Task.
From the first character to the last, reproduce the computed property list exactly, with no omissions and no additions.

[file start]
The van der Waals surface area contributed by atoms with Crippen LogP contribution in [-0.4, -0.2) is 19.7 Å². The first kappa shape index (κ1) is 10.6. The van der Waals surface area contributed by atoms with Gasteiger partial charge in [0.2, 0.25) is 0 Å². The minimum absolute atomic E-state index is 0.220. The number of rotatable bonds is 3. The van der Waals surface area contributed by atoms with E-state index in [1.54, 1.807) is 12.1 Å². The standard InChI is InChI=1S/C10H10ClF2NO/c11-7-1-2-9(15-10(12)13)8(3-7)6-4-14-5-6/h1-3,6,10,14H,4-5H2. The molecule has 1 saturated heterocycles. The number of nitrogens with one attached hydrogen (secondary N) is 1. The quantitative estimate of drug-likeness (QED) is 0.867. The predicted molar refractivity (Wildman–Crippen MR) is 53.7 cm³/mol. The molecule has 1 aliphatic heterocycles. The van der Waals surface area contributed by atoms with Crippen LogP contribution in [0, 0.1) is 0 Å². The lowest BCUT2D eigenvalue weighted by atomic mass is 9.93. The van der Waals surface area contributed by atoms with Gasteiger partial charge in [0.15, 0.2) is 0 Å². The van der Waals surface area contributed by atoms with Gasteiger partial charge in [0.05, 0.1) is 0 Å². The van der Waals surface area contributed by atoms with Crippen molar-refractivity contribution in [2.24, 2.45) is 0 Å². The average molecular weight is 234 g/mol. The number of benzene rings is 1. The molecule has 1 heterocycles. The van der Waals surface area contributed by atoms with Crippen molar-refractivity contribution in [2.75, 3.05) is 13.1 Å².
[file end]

The van der Waals surface area contributed by atoms with Crippen LogP contribution in [-0.4, -0.2) is 19.7 Å². The first kappa shape index (κ1) is 10.6. The van der Waals surface area contributed by atoms with Gasteiger partial charge in [0.2, 0.25) is 0 Å². The minimum absolute atomic E-state index is 0.220. The number of rotatable bonds is 3. The van der Waals surface area contributed by atoms with E-state index in [1.54, 1.807) is 12.1 Å². The standard InChI is InChI=1S/C10H10ClF2NO/c11-7-1-2-9(15-10(12)13)8(3-7)6-4-14-5-6/h1-3,6,10,14H,4-5H2. The molecule has 1 saturated heterocycles. The number of nitrogens with one attached hydrogen (secondary N) is 1. The quantitative estimate of drug-likeness (QED) is 0.867. The predicted molar refractivity (Wildman–Crippen MR) is 53.7 cm³/mol. The molecule has 1 aliphatic heterocycles. The van der Waals surface area contributed by atoms with Crippen LogP contribution in [0, 0.1) is 0 Å². The lowest BCUT2D eigenvalue weighted by atomic mass is 9.93. The van der Waals surface area contributed by atoms with Gasteiger partial charge in [0.15, 0.2) is 0 Å². The van der Waals surface area contributed by atoms with Gasteiger partial charge in [0.05, 0.1) is 0 Å². The van der Waals surface area contributed by atoms with Crippen molar-refractivity contribution in [2.24, 2.45) is 0 Å². The average molecular weight is 234 g/mol. The number of benzene rings is 1. The molecule has 1 heterocycles. The van der Waals surface area contributed by atoms with Crippen molar-refractivity contribution in [2.75, 3.05) is 13.1 Å².